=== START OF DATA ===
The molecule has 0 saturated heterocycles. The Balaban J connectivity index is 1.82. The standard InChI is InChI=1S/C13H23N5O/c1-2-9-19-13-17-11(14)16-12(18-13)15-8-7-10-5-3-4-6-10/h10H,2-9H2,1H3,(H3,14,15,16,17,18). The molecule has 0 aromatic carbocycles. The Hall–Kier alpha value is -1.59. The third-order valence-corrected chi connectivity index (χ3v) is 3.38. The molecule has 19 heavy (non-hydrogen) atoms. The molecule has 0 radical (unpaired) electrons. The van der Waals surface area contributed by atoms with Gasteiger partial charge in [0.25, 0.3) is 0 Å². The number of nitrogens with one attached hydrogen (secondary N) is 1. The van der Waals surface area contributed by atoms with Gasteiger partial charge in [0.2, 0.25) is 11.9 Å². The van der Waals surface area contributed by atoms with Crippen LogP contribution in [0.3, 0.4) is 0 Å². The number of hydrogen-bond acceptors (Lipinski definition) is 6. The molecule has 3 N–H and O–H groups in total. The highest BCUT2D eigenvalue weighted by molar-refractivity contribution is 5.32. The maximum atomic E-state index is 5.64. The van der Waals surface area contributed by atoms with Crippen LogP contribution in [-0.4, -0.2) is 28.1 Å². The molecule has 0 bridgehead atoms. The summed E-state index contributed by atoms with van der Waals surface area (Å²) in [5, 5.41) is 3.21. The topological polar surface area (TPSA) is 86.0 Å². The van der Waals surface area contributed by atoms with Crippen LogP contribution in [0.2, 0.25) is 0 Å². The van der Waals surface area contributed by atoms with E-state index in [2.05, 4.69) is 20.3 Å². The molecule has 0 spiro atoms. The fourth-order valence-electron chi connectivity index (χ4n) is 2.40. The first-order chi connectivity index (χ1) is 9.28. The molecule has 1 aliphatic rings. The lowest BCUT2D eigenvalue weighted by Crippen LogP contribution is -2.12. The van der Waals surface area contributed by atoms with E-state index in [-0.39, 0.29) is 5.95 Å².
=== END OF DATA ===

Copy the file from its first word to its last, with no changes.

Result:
The molecule has 0 saturated heterocycles. The Balaban J connectivity index is 1.82. The standard InChI is InChI=1S/C13H23N5O/c1-2-9-19-13-17-11(14)16-12(18-13)15-8-7-10-5-3-4-6-10/h10H,2-9H2,1H3,(H3,14,15,16,17,18). The molecule has 0 aromatic carbocycles. The Hall–Kier alpha value is -1.59. The third-order valence-corrected chi connectivity index (χ3v) is 3.38. The molecule has 19 heavy (non-hydrogen) atoms. The molecule has 0 radical (unpaired) electrons. The van der Waals surface area contributed by atoms with Gasteiger partial charge in [0.25, 0.3) is 0 Å². The number of nitrogens with one attached hydrogen (secondary N) is 1. The van der Waals surface area contributed by atoms with Gasteiger partial charge in [0.2, 0.25) is 11.9 Å². The van der Waals surface area contributed by atoms with Crippen LogP contribution in [0.3, 0.4) is 0 Å². The number of hydrogen-bond acceptors (Lipinski definition) is 6. The molecule has 3 N–H and O–H groups in total. The highest BCUT2D eigenvalue weighted by molar-refractivity contribution is 5.32. The maximum atomic E-state index is 5.64. The van der Waals surface area contributed by atoms with Crippen LogP contribution in [-0.4, -0.2) is 28.1 Å². The molecule has 0 bridgehead atoms. The summed E-state index contributed by atoms with van der Waals surface area (Å²) in [5, 5.41) is 3.21. The topological polar surface area (TPSA) is 86.0 Å². The van der Waals surface area contributed by atoms with Crippen LogP contribution in [0.2, 0.25) is 0 Å². The van der Waals surface area contributed by atoms with E-state index in [2.05, 4.69) is 20.3 Å². The molecule has 0 spiro atoms. The fourth-order valence-electron chi connectivity index (χ4n) is 2.40. The first-order chi connectivity index (χ1) is 9.28. The molecule has 1 aliphatic rings. The lowest BCUT2D eigenvalue weighted by Crippen LogP contribution is -2.12. The van der Waals surface area contributed by atoms with E-state index in [-0.39, 0.29) is 5.95 Å².